What happens when you submit a manuscript to a journal for publication?
When a paper is submitted to a journal, the editor of that journal typically scans the article to confirm that it matches the scope or theme of the journal. If the editor deems it does not, this is called a desk rejection. If the submitted manuscript does fit the journal focus, the editor sends requests to reviewers (typically 2-4) who the editor thinks can confirm that the manuscript, is of interest to the field (contributes new knowledge) and is of high technical quality. These reviewers, who remain unknown to the author, are given a window of time (often 2-4 weeks) to read the manuscript, provide a critique, and assign their final recommendation as to how the journal should respond. The editor reads all the reviewers’ remarks and recommendation, and then determines how the journal will respond: accept, accept with minor revisions, accept with major revisions, revise and resubmit [R&R], or decline. Most papers are declined or given an R&R.
Authors given the opportunity to revise will typically have significant time (3-6 months) to make the requested revisions. This timeframe can be shorter in some instances such as the editor wanting to include the article in a special issue. The authors are asked to respond thoughtfully to the reviewers’ comments, explaining what if any changes they made based on the comments, and listing locations in the manuscript where edits were made or quoting directly from the new version. Revisions might be as simple as altering the text to clarify a point or require significantly more work such as the inclusion of more samples or a change in the analysis methodology. Reviewers may also point out errors of style, grammar, punctuation, etc. When the revisions are significant, often the revised manuscript is sent back to the reviewers for critique. This process can continue until the reviewers are satisfied with the manuscript. Accepted papers, either after the R&R or without one, normally go through an editorial review with a staff member. If not, authors may elect to employ a freelance copy editor familiar with the journal’s preferred style. For some journals, those final editorial steps can take some time, up to a year. During this time, the author(s) can list the article on their CV or résumé as “accepted for publication.”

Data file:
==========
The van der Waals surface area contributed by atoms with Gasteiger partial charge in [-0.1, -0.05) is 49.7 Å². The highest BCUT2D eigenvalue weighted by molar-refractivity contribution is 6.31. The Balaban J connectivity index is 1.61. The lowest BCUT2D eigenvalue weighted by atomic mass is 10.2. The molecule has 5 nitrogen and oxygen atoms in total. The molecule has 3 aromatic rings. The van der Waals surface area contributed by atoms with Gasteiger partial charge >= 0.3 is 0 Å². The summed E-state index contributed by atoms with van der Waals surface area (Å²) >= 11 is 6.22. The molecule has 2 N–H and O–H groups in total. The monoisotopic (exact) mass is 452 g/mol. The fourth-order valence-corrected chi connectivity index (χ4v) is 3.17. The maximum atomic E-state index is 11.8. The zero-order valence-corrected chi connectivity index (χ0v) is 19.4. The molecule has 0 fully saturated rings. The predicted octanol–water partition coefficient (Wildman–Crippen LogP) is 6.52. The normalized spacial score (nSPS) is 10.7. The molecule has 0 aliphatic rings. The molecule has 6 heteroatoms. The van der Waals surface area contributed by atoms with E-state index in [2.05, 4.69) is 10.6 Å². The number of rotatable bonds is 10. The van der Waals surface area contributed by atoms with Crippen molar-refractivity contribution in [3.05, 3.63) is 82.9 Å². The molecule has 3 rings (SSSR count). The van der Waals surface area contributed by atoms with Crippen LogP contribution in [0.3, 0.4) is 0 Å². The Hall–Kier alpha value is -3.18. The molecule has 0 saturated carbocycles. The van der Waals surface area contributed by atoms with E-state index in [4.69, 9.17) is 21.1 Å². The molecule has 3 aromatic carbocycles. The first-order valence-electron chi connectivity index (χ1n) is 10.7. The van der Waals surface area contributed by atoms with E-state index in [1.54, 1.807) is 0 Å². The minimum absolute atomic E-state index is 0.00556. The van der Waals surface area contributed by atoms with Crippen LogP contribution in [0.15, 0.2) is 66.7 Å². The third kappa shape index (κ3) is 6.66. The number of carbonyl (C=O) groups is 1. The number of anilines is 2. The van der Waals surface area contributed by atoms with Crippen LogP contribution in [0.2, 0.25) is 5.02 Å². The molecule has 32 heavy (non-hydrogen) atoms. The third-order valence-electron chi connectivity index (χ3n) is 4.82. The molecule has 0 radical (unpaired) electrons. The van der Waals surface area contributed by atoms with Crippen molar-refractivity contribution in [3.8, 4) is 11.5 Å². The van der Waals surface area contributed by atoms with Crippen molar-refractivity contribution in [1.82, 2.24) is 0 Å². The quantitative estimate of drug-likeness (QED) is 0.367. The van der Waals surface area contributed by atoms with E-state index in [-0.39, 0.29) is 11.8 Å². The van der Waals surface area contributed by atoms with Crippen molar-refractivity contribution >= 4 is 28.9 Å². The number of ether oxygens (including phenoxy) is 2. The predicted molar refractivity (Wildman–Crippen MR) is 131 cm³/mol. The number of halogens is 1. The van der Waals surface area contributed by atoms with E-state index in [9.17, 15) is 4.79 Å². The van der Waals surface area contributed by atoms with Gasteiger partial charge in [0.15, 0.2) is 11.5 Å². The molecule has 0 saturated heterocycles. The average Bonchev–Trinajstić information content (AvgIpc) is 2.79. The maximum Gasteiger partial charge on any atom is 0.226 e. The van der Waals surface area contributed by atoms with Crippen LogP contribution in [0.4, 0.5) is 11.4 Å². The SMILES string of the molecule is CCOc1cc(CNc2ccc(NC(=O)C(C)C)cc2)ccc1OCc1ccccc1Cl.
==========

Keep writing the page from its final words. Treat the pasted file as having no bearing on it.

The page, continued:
How do reviewers approach the review process?
We can only answer this based on our own experience. When we get a request to review a paper, the editor normally sends an email with the title and the paper’s abstract. We scan the paper to make sure that we have the expertise in that area, have an interest in the study, and the bandwidth to do an appropriate review. If we do, we accept the review assignment. We note our reasons for doing so in the next paragraph. After accepting a request to review, we typically print out the paper and designate time on our calendars to focus on it. When the time arrives, we first read the abstract and conclusions, then evaluate the figures, then read the entire paper from title to references. We then take notes about questions that arose throughout the process and draft the comments and recommendation based on those notes.
Elisabeth Pain published an article entitled “How to review a paper” in Science that provides thoughtful insights on the process by assembling comments from a range of researchers. We really appreciated the article highlighting that a good review requires: